DATE: Saturday, January 6
TIME: 2pm to 4pm
LOCATION: St. John’s United Methodist Church – Fellowship Hall (2140 Allandale Drive, 78756)
FREE! Space is limited, RSVP required
Air-conditioning and Central Texas go together like… well, let’s face it, they’re inseparable, and the prospect of even one summer day without AC is enough to plunge anyone into despair. This wasn’t always the case, though, and when air-conditioning went into widespread use at mid-century, it changed our lives and our architecture forever. Austin played a unique role in this process. Its experimental Air Conditioned Village, sponsored by the National Association of Home Builders and studied by scientists at UT, opened in 1954 to assess the effects of air-conditioning on middle class residential design. Most of the development’s 22 homes are still standing, and tell a fascinating story about our region’s role in this national revolution.
Join Mid Tex Mod to explore air-conditioning’s evolution, its impact on residential architecture, and Austin’s place in this important history. Presentations by Elizabeth Porterfield, Mid Tex Mod Board member and Senior Architectural Historian with Hicks & Company Environmental Consultants, and Elizabeth Brummett, State Coordinator for Project Review with the Texas Historical Commission Division of Architecture, will be followed by a walking tour of the Air Conditioned Village.
SPACE IS LIMITED! RSVPs to firstname.lastname@example.org by Monday, January 1 are recommended.
This event includes an outdoor walking tour of the Air Conditioned Village. Please dress appropriately.
As always, donations in support of Mid Tex Mod’s mission are greatly appreciated! (See web links below!)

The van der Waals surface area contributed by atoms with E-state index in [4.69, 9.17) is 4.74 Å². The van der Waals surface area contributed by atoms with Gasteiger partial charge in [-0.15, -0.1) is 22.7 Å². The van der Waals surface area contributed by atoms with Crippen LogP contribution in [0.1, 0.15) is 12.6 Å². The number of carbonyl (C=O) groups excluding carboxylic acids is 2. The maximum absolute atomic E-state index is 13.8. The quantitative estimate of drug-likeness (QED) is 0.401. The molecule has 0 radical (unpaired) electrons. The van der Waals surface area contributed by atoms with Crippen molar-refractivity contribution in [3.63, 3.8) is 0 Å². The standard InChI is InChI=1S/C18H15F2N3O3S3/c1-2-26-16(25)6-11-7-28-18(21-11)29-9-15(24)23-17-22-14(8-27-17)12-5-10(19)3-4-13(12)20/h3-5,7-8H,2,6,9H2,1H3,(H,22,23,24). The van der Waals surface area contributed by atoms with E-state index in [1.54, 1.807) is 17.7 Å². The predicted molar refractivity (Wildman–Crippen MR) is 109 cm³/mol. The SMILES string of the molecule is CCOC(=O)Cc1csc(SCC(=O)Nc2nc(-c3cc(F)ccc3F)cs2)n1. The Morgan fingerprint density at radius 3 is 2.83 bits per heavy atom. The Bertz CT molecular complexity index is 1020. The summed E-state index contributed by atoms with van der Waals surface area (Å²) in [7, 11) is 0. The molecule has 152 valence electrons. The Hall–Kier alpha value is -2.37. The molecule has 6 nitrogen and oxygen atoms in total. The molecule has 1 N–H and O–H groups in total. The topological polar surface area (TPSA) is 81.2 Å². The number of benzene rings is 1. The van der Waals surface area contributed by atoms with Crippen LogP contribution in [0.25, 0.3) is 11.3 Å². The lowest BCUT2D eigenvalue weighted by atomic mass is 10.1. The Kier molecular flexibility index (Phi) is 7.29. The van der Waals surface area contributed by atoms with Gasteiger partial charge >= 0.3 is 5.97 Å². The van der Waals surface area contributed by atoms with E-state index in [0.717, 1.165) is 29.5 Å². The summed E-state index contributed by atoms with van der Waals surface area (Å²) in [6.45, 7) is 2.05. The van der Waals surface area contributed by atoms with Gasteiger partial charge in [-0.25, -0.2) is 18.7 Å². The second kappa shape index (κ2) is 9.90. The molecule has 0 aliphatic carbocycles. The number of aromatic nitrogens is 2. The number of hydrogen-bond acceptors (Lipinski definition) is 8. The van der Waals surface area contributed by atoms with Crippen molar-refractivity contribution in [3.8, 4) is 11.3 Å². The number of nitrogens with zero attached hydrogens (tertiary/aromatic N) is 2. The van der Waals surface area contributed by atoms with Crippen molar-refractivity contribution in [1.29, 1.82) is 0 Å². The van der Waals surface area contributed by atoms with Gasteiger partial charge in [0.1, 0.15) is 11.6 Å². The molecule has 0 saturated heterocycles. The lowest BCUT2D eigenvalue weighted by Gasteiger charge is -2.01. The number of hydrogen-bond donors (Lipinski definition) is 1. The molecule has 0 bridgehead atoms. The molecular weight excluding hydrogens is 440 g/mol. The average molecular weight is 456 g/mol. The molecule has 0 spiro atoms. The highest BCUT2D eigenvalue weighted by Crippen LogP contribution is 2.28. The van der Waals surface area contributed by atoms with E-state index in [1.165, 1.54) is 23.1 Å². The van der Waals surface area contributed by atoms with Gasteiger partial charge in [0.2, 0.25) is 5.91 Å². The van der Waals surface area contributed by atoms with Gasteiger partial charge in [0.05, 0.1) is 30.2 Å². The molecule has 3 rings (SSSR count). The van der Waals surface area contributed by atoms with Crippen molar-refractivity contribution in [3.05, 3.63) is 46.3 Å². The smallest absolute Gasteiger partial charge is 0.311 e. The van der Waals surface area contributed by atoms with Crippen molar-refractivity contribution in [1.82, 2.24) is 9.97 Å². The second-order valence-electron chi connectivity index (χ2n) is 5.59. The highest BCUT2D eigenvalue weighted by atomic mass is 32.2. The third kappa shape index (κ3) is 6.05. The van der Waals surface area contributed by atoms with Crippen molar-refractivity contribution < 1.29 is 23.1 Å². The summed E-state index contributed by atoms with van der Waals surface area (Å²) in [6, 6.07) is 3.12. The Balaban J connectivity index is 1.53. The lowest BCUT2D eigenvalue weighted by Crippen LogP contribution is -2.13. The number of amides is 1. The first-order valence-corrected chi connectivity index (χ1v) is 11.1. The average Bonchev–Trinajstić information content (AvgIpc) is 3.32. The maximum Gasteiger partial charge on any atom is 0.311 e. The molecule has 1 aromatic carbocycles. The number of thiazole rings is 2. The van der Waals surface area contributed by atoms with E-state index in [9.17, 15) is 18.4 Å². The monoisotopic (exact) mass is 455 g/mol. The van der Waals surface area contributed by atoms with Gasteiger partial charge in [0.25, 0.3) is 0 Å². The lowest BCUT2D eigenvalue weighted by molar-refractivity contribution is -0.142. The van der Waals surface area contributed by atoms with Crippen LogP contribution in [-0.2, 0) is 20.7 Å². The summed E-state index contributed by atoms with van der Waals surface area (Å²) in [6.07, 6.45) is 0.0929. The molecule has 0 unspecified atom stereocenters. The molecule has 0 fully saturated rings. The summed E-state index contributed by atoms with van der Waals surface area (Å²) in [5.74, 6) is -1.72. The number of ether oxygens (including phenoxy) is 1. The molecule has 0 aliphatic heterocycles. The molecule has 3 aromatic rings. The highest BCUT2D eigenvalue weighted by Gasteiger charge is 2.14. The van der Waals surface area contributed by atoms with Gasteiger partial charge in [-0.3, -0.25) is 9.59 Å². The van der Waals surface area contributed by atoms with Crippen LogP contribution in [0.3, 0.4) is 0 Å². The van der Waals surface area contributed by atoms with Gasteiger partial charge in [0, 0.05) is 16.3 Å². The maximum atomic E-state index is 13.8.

Sponsored by: Dynamic Reprographics
About our speakers:
Elizabeth Porterfield serves as Senior Architectural Historian with Hicks & Company Environmental Consultants in Austin, Texas. She received a Master’s Degree in Historic Preservation from the School of the Art Institute of Chicago and has 11 years of professional experience in architectural history, historic preservation, and cultural resource management. Her graduate thesis, entitled The Big Chill Out: Air Conditioning’s Transformation of the Way We Build and Live, documents air-conditioning’s evolution and impact.
Elizabeth Brummett, part of the Texas Historical Commission’s Division of Architecture for nearly a decade, is the State Coordinator for Project Review. She leads architectural staff involved with a diverse array of projects, including review under federal and state historic preservation laws, administration of Texas Preservation Trust Fund grant projects, and technical assistance to owners of historic properties. Formerly the project reviewer for East Texas, she was part of the agency’s disaster recovery efforts following Hurricane Ike. Before joining the Texas Historical Commission, Elizabeth worked as an architectural historian at Preservation Central, Inc. She studied architecture and art history at Rice University and holds a Master of Science in Historic Preservation from the University of Texas at Austin. Her master’s thesis on the Austin Air-Conditioned Village explored the introduction of air conditioning into tract homes in the mid-1950s.